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Old 01-25-2012, 06:38 PM   #1
drinkingcoffee
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Feb 2011
Montpellier, France
Posts: 15


Hi all --

I've been brewing for about a year and a half now, with great (if I do say so myself) results.
Aside from the first two batches, I've been doing all-grain and modifying recipes that I've found with a bit of a trial and error ('why not throw this in?!') approach.

The beer has been great, but I'm interested in going to the next level and really formulating my own recipes from scratch. To help with that, I'm planning on stopping by my local brew shop and asking for a small amount (say an ounce or so) of each grain that they have in stock (I'll have to pick a quiet afternoon for that, since it does sound like a pain for the owner to put together for me), then going home and doing a tasting session of all the different grains/malts.

My goal is to try to get a feel for the flavours that each grain will add to a beer, so want to try tasting them in isolation. What's the best way to get that done? I'm thinking of just steeping each one in an appropriate amount of water for a while (as if I'm mashing them, say). But maybe it would make more sense to 'mash' each with a basic pale malt rather than just water?

Is there a better way to go about this instead?
Also, what grains should I definitely include in my tasting session?


cheers

 
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Old 01-25-2012, 06:43 PM   #2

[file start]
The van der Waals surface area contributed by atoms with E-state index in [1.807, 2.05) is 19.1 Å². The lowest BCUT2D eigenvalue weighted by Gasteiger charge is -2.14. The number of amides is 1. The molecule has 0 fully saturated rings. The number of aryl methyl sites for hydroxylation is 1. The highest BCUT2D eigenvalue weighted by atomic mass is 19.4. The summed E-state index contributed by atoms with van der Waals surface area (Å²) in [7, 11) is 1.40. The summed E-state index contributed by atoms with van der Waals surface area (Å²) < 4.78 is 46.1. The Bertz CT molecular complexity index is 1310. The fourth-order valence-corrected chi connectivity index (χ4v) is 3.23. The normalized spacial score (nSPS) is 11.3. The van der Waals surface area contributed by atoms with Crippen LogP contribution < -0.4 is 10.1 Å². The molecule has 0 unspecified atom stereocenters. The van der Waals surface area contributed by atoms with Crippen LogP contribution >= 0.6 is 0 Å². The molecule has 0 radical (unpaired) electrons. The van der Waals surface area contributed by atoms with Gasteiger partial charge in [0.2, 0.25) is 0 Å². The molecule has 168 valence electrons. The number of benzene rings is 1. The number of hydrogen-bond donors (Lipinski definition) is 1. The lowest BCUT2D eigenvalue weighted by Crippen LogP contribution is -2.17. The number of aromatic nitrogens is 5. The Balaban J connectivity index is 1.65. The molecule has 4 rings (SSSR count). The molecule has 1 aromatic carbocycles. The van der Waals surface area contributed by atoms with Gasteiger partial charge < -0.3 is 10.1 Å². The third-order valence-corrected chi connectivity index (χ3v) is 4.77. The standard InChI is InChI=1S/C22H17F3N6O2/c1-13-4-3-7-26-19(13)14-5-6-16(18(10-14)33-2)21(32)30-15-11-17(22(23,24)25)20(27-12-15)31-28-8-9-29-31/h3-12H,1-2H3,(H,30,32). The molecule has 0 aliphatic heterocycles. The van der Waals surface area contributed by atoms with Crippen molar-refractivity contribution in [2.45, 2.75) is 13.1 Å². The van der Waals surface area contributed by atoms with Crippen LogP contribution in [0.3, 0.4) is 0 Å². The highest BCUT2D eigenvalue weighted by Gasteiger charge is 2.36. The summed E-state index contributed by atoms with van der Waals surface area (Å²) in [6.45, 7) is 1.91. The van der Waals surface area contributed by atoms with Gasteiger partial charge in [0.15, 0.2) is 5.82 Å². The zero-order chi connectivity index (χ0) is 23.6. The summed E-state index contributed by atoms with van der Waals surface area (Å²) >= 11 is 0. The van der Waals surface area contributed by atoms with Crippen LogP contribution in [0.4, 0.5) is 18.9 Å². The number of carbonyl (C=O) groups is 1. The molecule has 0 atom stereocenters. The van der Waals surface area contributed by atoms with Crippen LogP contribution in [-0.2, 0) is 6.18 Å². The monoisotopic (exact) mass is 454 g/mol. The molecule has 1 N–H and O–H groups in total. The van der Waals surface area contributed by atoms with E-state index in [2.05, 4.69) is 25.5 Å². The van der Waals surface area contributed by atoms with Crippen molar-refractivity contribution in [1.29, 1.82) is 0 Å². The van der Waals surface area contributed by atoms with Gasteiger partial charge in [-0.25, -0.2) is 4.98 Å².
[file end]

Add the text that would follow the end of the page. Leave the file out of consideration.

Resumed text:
TopherM
 
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Mar 2011
St. Petersburg, FL
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The taste of the dry malt isn't going to particularly tell you what it contributes to a completed beer.

You could brew basic 1-3 gallon SMASH recipes with ONE grain, ONE hop, and the SAME yeast as a control, then modify them JUST by adding a single specialty grain.

That's a true experiment...control all of the variables except for the one that you want to experiment on/know about.

That's really the only difinitive way to do it...

I'd test the following specialty grains: Carmel 10, Carmel 60, Special B, Chocolate Malt, Black Patent, and Roasted Barley.

If you've been brewing long enough, I think you would know the difference between the base malts and what they contribute to a beer:

http://www.howtobrew.com/section2/chapter12-1.html
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Old 01-25-2012, 07:21 PM   #3
scottland
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May 2010
Chandler, AZ
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Make a grain-tea, crush some of the grain you want to taste, put it in a french press, or a tea ball, and steep it in 150-155* water for 10 minutes. You'll get an excellent idea what kind of character it will add to the beer.

If it's a malt that needs mashed, add a tiny bit of 2-row to the mix.
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